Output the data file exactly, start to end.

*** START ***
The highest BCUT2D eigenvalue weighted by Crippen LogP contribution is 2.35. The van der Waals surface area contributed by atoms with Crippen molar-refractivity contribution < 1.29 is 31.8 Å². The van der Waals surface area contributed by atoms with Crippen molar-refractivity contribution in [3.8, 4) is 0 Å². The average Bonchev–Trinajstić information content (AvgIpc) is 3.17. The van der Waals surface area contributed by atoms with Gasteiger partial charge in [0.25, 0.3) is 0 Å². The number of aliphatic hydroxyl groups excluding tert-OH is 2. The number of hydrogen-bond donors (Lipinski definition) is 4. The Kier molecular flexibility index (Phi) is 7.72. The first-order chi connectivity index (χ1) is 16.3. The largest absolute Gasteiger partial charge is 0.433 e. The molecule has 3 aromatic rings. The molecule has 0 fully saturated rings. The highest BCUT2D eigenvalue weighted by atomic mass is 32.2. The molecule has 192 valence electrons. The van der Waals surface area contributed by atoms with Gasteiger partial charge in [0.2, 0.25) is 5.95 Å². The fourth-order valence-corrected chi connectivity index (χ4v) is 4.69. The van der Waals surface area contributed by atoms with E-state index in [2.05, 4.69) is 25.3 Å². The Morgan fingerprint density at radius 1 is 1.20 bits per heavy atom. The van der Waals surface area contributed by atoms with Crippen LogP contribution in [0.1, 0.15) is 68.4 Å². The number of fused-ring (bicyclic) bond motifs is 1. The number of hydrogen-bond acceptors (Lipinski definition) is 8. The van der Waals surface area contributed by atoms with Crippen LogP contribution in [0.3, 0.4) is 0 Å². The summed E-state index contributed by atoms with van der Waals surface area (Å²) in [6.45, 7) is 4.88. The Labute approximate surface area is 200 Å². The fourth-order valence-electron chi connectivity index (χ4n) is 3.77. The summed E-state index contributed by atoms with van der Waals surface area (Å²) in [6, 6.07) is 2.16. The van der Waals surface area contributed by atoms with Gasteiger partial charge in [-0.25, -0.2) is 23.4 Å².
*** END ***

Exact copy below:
The highest BCUT2D eigenvalue weighted by Crippen LogP contribution is 2.35. The van der Waals surface area contributed by atoms with Crippen molar-refractivity contribution < 1.29 is 31.8 Å². The van der Waals surface area contributed by atoms with Crippen molar-refractivity contribution in [3.8, 4) is 0 Å². The average Bonchev–Trinajstić information content (AvgIpc) is 3.17. The van der Waals surface area contributed by atoms with Gasteiger partial charge in [0.25, 0.3) is 0 Å². The number of aliphatic hydroxyl groups excluding tert-OH is 2. The number of hydrogen-bond donors (Lipinski definition) is 4. The Kier molecular flexibility index (Phi) is 7.72. The first-order chi connectivity index (χ1) is 16.3. The largest absolute Gasteiger partial charge is 0.433 e. The molecule has 3 aromatic rings. The molecule has 0 fully saturated rings. The highest BCUT2D eigenvalue weighted by atomic mass is 32.2. The molecule has 192 valence electrons. The van der Waals surface area contributed by atoms with Gasteiger partial charge in [0.2, 0.25) is 5.95 Å². The fourth-order valence-corrected chi connectivity index (χ4v) is 4.69. The van der Waals surface area contributed by atoms with E-state index in [2.05, 4.69) is 25.3 Å². The Morgan fingerprint density at radius 1 is 1.20 bits per heavy atom. The van der Waals surface area contributed by atoms with Crippen LogP contribution in [0.1, 0.15) is 68.4 Å². The number of fused-ring (bicyclic) bond motifs is 1. The number of hydrogen-bond acceptors (Lipinski definition) is 8. The van der Waals surface area contributed by atoms with Crippen LogP contribution in [0.3, 0.4) is 0 Å². The summed E-state index contributed by atoms with van der Waals surface area (Å²) in [6.45, 7) is 4.88. The Labute approximate surface area is 200 Å². The fourth-order valence-electron chi connectivity index (χ4n) is 3.77. The summed E-state index contributed by atoms with van der Waals surface area (Å²) in [6, 6.07) is 2.16. The van der Waals surface area contributed by atoms with Gasteiger partial charge in [-0.25, -0.2) is 23.4 Å².